On a final note, Allen doesn’t shy away from the less refined nature of the time period. There are racial slurs (though toned down), people and animals die or are wounded, and there are references to possible rape, tobacco smoking, and so on. All of this adds to the realistic feel of the story, but parents may wish to take note, especially with regard to younger readers.

Though it lacks the richness or emotional heft of other recent YA books (Suzanne Collins, Kristen Cashore), Year of the Horse is a mostly enjoyable YA read that probably won’t have much cross-over adult appeal, an original and often humorous mix of historical western and fantasy with more success on the historical side than the fantasy side, with a strong central character. Recommended for YA readers with an interest in the time period and geographical setting, or for younger readers looking for a break from the usual medieval fantasy setting.

Year of the Horse — (2009) Ages 9-12. Publisher: Finally!—the myth and legend that is America has arrived. The American is literary fantasy at its very best—a novel that delves into our myths, legends, hopes, and fears; a coming-of-age fable set in our most fondly remembered (if mostly fictional) past; a story constructed to speak to both the young and anyone who has ever been young; and an adventure more than capable of setting your hair on end. The American tells the story of Yen Tzu-lu, a child of immigrants unwillingly pressed into service beside a gang of roughnecks, bent on stealing a gold mine from a shadowy villain deep in the western wilderness. Along for the ride are Jack Straw, a famed gunslinger and mystic, Henry Jesus, a former Union soldier and freed slave turned buffalo hunter and marksman, Chino, a Mexican outlaw from California whose very country was yanked out from under him, John MacLemore, a Confederate ex-patriot gone west, and his daughter, a true wild child of the western frontier. They must cross the continent: through desert, plains, canyon and forest; survive run-ins with Union soldiers, Indians both friendly and vicious, wild animals, deadly storms and suspicious settlers. If they make it, they’ll be rich. If they don’t, they’ll almost surely be dead. With Tzu-lu as our guide, weexperience a landscape of legend, stand toe to toe with those larger-than-life heroes and villains of our shared American mythos, and learn the inescapable facts that have both enriched and plagued our nation from its inception. Even as Tzu-lu struggles to come of age, learning what it means to be a man despite the most dangerous of circumstances, so too do America’s own triumphs and challenges come into greater focus. Equal parts Mark Twain and Larry McMurtry, this is a book of fabulous adventure and deep resonance. Allen gives readers, both young and not-so-young, a picture of how America sees itself. In so doing he offers up both a heroic vision of the past… and hope for the future.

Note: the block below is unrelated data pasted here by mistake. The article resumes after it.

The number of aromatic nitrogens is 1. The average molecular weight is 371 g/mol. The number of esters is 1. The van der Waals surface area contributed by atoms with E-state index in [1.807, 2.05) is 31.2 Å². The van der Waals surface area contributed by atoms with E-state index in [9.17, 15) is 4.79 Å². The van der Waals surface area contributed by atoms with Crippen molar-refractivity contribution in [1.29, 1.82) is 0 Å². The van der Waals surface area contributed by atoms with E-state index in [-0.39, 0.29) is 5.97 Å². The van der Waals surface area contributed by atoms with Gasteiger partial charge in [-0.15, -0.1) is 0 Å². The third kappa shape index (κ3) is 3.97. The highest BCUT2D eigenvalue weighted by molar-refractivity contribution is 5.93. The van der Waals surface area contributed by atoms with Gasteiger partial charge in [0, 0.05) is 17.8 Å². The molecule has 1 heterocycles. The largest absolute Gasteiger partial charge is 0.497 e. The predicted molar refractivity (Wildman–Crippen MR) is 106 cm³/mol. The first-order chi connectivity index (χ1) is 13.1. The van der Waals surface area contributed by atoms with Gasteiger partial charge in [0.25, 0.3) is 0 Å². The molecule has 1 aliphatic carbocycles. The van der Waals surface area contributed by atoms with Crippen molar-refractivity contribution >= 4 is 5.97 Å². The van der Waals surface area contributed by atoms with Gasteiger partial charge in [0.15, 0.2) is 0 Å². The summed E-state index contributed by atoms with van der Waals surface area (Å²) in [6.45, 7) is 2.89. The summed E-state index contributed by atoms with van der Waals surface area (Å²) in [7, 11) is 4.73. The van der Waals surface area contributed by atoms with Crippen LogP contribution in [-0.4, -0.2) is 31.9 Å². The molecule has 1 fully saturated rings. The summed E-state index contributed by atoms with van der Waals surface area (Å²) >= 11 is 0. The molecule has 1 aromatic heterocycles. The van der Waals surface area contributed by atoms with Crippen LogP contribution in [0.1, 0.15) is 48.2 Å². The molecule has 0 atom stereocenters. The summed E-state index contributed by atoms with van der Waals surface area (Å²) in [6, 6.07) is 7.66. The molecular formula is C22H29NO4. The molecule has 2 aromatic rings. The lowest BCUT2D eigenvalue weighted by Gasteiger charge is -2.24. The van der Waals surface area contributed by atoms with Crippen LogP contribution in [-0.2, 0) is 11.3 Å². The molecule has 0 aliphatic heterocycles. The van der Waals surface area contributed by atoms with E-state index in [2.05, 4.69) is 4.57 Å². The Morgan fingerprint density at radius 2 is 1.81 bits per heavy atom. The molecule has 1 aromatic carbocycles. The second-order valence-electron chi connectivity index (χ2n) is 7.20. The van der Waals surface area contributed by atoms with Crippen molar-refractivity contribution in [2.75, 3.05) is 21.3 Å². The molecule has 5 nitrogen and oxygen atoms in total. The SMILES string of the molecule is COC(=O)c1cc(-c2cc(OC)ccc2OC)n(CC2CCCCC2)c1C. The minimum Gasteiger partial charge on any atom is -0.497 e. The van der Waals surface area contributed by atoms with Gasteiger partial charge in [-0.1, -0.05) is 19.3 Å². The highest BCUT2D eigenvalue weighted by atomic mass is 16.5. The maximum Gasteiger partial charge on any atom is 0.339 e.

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BILL CAPOSSERE, who's been with us since June 2007, lives in Rochester NY, where he is an English adjunct by day and a writer by night. His essays and stories have appeared in Colorado Review, Rosebud, Alaska Quarterly, and other literary journals, along with a few anthologies, and been recognized in the "Notable Essays" section of Best American Essays. His children's work has appeared in several magazines, while his plays have been given stage readings at GEVA Theatre and Bristol Valley Playhouse. When he's not writing, reading, reviewing, or teaching, he can usually be found with his wife and son on the frisbee golf course or the ultimate frisbee field.